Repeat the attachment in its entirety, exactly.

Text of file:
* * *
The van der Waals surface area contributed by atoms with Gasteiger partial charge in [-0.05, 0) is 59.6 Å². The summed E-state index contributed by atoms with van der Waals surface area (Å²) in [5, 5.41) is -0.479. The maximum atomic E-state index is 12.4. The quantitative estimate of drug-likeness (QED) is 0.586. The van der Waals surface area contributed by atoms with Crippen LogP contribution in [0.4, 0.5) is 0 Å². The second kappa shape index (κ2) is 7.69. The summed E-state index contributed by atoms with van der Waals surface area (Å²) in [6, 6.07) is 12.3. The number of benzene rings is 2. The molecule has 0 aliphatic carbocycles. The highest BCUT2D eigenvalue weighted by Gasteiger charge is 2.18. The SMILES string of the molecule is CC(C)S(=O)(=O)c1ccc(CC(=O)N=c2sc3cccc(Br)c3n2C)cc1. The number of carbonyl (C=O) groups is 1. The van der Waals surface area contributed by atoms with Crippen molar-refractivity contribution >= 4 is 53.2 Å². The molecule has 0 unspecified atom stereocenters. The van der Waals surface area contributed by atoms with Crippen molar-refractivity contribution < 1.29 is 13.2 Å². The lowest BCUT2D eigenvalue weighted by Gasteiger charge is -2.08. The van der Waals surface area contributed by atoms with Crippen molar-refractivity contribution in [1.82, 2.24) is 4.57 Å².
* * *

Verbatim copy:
The van der Waals surface area contributed by atoms with Gasteiger partial charge in [-0.05, 0) is 59.6 Å². The summed E-state index contributed by atoms with van der Waals surface area (Å²) in [5, 5.41) is -0.479. The maximum atomic E-state index is 12.4. The quantitative estimate of drug-likeness (QED) is 0.586. The van der Waals surface area contributed by atoms with Crippen LogP contribution in [0.4, 0.5) is 0 Å². The second kappa shape index (κ2) is 7.69. The summed E-state index contributed by atoms with van der Waals surface area (Å²) in [6, 6.07) is 12.3. The number of benzene rings is 2. The molecule has 0 aliphatic carbocycles. The highest BCUT2D eigenvalue weighted by Gasteiger charge is 2.18. The SMILES string of the molecule is CC(C)S(=O)(=O)c1ccc(CC(=O)N=c2sc3cccc(Br)c3n2C)cc1. The number of carbonyl (C=O) groups is 1. The van der Waals surface area contributed by atoms with Crippen molar-refractivity contribution >= 4 is 53.2 Å². The molecule has 0 unspecified atom stereocenters. The van der Waals surface area contributed by atoms with Crippen molar-refractivity contribution < 1.29 is 13.2 Å². The lowest BCUT2D eigenvalue weighted by Gasteiger charge is -2.08. The van der Waals surface area contributed by atoms with Crippen molar-refractivity contribution in [1.82, 2.24) is 4.57 Å².